Tuesday, November 22, 2005

History was made November 22 when a public hearing click here was held at the Capitol on medical marijuana legislation. While an informational hearing on medical marijuana had been held in 2001, it did not involve actual legislation. The last time a public hearing on legislation dates back at least 25 years.

I attended a hearing on July 31, 1979, and it was held in the same room, the GAR Hall, as the 2005 hearing. Another parallel was the presence of a legal federal medical marijuana patient. In 1979, it was the late Bob Randall, a glaucoma patient who successfully sued the federal government to obtain federal supplies of medical marijuana. Randall continued to receive federal medicinal pot up until his death in 2001, successfully preserving his vision.

In 2005, it was Irvin Rosenfeld. Rosenfeld, a Florida stockbroker, has recived 11 ounces of federal pot every 25 days since 1982, a total off 220 pounds in 23 years. He is the longest surviving patient of the 7 now grandfathered into the program.

The Health committee, chaired by the bill's sponsor, Rep. Gregg Underheim, heard from 17 supporters and only one opponent.

As 2005 winds down, state medical cannabis activists are hoping that committee members will vote AB=740 out of committee and on to a vote in the full Assembly.

1 August 1979: Wisconsin State Journal: Ex-alderman asks legal marijuana for medical use click here

One man who suffers from glaucoma and another who has cancer urged Wisconsin lawmakers Tuesday to make marijuana legal for individuals in their predicaments.

"It would be cruel not to pass this legislation for fear that people might misinterpret our intent," attorney Donald Murdoch, a former alderman from Madison's 2nd (near East Side) District, told an Assembly Committee. "Marijuana can help. I know from my own experience."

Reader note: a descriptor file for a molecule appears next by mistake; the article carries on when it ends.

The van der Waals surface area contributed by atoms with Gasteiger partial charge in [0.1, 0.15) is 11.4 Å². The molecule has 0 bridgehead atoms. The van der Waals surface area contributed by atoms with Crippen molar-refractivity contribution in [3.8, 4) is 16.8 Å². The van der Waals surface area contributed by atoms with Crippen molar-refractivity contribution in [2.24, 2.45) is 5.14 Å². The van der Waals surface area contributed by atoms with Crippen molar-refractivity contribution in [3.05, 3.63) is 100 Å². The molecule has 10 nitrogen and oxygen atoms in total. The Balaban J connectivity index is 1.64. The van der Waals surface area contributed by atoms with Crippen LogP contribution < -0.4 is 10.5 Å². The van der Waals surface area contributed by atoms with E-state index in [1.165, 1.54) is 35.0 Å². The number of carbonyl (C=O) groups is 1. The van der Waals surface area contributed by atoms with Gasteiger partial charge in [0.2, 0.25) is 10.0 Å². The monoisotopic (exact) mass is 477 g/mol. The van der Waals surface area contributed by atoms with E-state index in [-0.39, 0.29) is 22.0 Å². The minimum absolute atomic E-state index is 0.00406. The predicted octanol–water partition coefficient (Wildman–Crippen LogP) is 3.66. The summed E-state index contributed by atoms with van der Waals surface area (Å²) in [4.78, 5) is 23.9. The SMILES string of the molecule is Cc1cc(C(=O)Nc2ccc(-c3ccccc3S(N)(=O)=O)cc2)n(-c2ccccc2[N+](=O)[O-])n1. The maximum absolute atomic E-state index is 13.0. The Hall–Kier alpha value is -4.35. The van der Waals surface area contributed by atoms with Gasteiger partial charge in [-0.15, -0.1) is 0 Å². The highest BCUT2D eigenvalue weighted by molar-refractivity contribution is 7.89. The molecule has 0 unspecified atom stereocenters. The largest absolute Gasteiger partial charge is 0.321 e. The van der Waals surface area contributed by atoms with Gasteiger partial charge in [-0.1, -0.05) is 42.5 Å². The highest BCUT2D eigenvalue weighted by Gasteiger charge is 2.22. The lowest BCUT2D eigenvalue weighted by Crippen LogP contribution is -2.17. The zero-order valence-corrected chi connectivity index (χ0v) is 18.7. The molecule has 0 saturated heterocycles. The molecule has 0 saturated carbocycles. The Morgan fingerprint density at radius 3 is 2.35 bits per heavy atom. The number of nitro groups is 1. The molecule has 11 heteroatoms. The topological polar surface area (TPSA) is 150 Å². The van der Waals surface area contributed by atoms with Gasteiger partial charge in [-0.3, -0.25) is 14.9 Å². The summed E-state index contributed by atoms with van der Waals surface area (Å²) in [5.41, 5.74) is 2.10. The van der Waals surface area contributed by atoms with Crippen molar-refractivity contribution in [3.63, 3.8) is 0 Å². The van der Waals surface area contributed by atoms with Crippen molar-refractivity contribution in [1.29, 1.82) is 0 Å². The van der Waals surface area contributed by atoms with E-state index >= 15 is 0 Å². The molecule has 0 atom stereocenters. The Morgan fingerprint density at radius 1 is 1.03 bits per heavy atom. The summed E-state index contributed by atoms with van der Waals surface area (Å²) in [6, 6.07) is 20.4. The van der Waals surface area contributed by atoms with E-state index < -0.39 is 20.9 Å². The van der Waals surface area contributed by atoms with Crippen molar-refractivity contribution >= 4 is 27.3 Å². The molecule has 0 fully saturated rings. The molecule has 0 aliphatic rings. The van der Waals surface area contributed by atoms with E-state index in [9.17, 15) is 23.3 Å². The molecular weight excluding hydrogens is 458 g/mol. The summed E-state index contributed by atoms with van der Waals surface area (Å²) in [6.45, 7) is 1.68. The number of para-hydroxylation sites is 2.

Murdoch said marijuana alleviated the nausea of cancer chemotherapy and radiation treatments he underwent after cancer was discovered in its early stages in his lymphatic system.

Robert Randall of Washington, D.C., said marijuana proved to be useful in controlling his glaucoma, a disease marked by high pressure in the eyeball that eventually leads to blindness.


State Rep. Stephen Leopold, D-Milwaukee, said he has a constituent who has glaucoma and obtains marijuana illegally for the condition.

"Right now he has to break the law to receive adequate treatment," said Leopold, who added that his constituent was unwilling to testify in behalf of the bill for fear of prosecution.


That constituent was me, then a 24 year old college student living in Milwaukee.

22 November 2005: Wisconsin State Journal: Medical Pot Bill Will Get Hearing
Legislators Will Hear From A Man Who Receives Marijuana In A Federal Health Study. click here

MAP: Medical Pot Bill Will Get Hearing click here

Every day for the past 23 years, Irv Rosenfeld has smoked up to a dozen marijuana cigarettes.

On probably every one of those days, someone, somewhere, was arrested for doing the same thing. But the government not only doesn't care about Rosenfeld's drug use; it's been his supplier.

One of just seven remaining patients in the federal government's "compassionate use" program, which provides marijuana for medical uses, Rosenfeld said the drug helps him cope with the excruciating pain caused by an estimated 200 benign bone tumors that daily poke at his muscles and veins.

Rosenfeld, 52, a stock broker from Fort Lauderdale, Fla., is the star witness in a planned hearing today on legislation to exempt patients with debilitating medical conditions from prosecution for using marijuana.


Saturday, December 10, 2005

AB-740 continued to receive space in state media, and the Milwaukee Journal Sentinel published a fine OPED from Gina Dennik-Champion, the director of the Wisconsin Nurses Association. The WNA first went on record in support of giving patients legal access to therapeutic cannabis when they passed a resolution in 1999 click here.

19 December 2005: Milwaukee Journal Sentinel: OPED: Nurses back medical marijuana click here

It is difficult for nurses to remain silent when patients are denied access to an effective medical treatment. That is why the Wisconsin Nurses Association supports the medical marijuana bill authored by Rep. Gregg Underheim (R-Oshkosh), known as AB 740.

In taking this position, we are squarely in the mainstream of the public health community. The American Nurses Association, the American Academy of Family Physicians, the American Public Health Association and the American Academy of HIV Medicine are just a few of the health care organizations that have acknowledged that marijuana can be a valuable treatment when used under medical supervision.


Posted by Gary at December 20, 2005 12:20 PM